Moving to Slide 9, let's cover a few of the drivers of our portfolio performance in yields. Our strong return for the quarter was positively impacted by higher leverage on our agency holdings offset by lower net interest margin of 2.59%. As expected, the addition of approximately $4 billion of agency pools at lower yields than our existing agency holdings contributed to this lower margin.
Additionally, faster realized prepay s drove a lower MSR yield of 3.3%. As Brad mentioned, our debt-to-equity increase quarter-over-quarter. We had solid performance across our residential mortgage credit assets as well as our growing commercial real estate portfolio. Both of these strategies had realized yields largely consistent with the first quarter.
Please turn to Slide 10 to discuss our rates strategy in the second quarter. As you can see on the bottom left of this slide. Our total agency holdings including TBAs increased about $2 billion. Agency pools however increased by about $4 billion as we converted our long TBA positions into generic pools during the quarter. Late in the quarter, we also begin converting some generic pools into specified pools thus seeking better prepayment protection in the lower rate environment.
As of July 31, approximately 60% of our agency pools had some form of prepayment protection. We also have roughly $4 billion of generic Fannie Mae 3 pools, which we expect to exhibit slow prepayment characteristics. With respect to MSR, we added about $5.7 billion UPB from flow sale arrangements during the quarter. As of June 30, we had 13 total flow sale partners and we anticipate average MSR flow sales acquisitions of around $2 billion per month in the near term.
As we've noted in the past, we look at MSR paired with fixed rate agency RMBS pools, not in isolation as they have offsetting risk profile. When combined we believe that agency and MSR generate better returns with less book value volatility then a strategy of hedging with interest rate swap only.
We have continued to maintain low interest rate and duration exposure this quarter, that said given the uncertainty from low and negative global interest and the potential fallout from BREXIT along with economic growth in the US, we increased our use of optional hedge protection, increasing our swaptions and mortgage options positions by $3.5 billion on a net notional basis. This provides protection against higher rates, but also allows us to benefit should rates fall further.
Let's move to our credit strategy highlighted on Slide 11. US economic growth housing price improvement and low interest rates provide favorable tailwinds for our legacy non-agency RMBS portfolio. When we began purchasing non-agency bonds in 2009, we expected that we could benefit from upside resulting from faster than expected prepayments improving housing price appreciation better borrower performance and potentially positive legal proceedings.
We have benefited from all of these over the past several years and most recently this quarter, we benefitted substantially from the Countrywide settlement. Both credit performance and prepayments have been better than our initial expectations contributing to the continued attractive yields on our legacy holdings. As a result of this strong performance we have again this quarter released credit reserves against this portfolio.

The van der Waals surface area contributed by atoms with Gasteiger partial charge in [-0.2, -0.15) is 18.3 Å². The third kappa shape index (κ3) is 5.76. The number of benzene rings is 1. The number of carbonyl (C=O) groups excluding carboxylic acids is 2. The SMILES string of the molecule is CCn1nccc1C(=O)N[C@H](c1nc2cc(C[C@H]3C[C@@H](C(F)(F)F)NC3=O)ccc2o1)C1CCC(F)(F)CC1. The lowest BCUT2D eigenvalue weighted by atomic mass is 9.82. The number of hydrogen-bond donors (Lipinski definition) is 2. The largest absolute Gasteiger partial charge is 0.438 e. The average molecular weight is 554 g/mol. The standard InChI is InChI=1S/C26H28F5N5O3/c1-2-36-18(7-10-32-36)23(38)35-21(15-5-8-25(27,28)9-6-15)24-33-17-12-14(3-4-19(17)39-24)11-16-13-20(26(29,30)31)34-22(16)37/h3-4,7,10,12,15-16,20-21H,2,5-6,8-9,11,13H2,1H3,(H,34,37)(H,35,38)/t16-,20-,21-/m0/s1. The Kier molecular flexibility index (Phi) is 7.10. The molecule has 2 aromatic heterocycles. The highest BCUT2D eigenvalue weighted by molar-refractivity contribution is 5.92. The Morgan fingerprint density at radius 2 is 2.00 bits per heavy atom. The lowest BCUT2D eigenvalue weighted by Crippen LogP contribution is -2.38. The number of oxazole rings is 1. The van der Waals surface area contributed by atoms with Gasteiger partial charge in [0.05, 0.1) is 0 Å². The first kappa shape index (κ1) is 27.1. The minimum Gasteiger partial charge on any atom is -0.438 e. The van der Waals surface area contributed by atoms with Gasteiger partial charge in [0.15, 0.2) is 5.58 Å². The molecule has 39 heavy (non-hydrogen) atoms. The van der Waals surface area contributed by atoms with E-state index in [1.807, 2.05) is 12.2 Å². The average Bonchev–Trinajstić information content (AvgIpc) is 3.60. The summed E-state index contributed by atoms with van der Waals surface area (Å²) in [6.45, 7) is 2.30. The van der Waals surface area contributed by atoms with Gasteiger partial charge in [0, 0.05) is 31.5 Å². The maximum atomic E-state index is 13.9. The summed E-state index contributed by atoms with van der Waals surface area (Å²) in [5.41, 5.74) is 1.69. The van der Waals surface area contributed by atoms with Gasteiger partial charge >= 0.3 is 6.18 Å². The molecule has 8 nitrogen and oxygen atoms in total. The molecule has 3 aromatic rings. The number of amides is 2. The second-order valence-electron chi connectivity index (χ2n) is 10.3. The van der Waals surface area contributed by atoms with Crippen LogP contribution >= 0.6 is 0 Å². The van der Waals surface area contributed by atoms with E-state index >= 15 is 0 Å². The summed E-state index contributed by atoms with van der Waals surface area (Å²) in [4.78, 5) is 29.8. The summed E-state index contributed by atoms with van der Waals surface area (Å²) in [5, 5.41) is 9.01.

Consistent with the discontinuation of the conduit business, we recently ceased taking locks, although we do have approximately $1.2 billion of loans either closed or in the pipeline as of July 31. We anticipate disposing of these loans by completing one or more securitizations or by selling them through whole loan sales. Roughly half of the capital allocated to the conduit is invested in subordinate and IO bonds, which we view as attractive assets and intend to keep [ph].
The other half of the capital is dedicated to the mortgage loans that we aggregate for securitization and our loan pipeline. As we dispose of these loans over the remainder of the year, we intend to redeploy that capital into our other target assets. In addition to the cost savings of $10 million that Brad mentioned we also expect the incremental investment income on that redeployed capital to be about $10 million in 2017.
Turning to Slide 12, our commercial real estate portfolio grew as we added four assets bringing the total carrying value of our portfolio to $926 million at June 30. These assets had an average stabilize LTV of 65.5% and an average spread of LIBOR plus 486 basis points. At June 30, we had deployed about $430 million of equity capital to the commercial strategy. As we have previously stated due to the attractiveness of this opportunity, we intend to continue deploying capital to this strategy past our initial $500 million equity commitment.
The second quarter was strong across the board, we're excited about the opportunities ahead and believe that we can deploy capital to drive strong returns for our shareholders. I will now turn the call back over to Timmy [ph].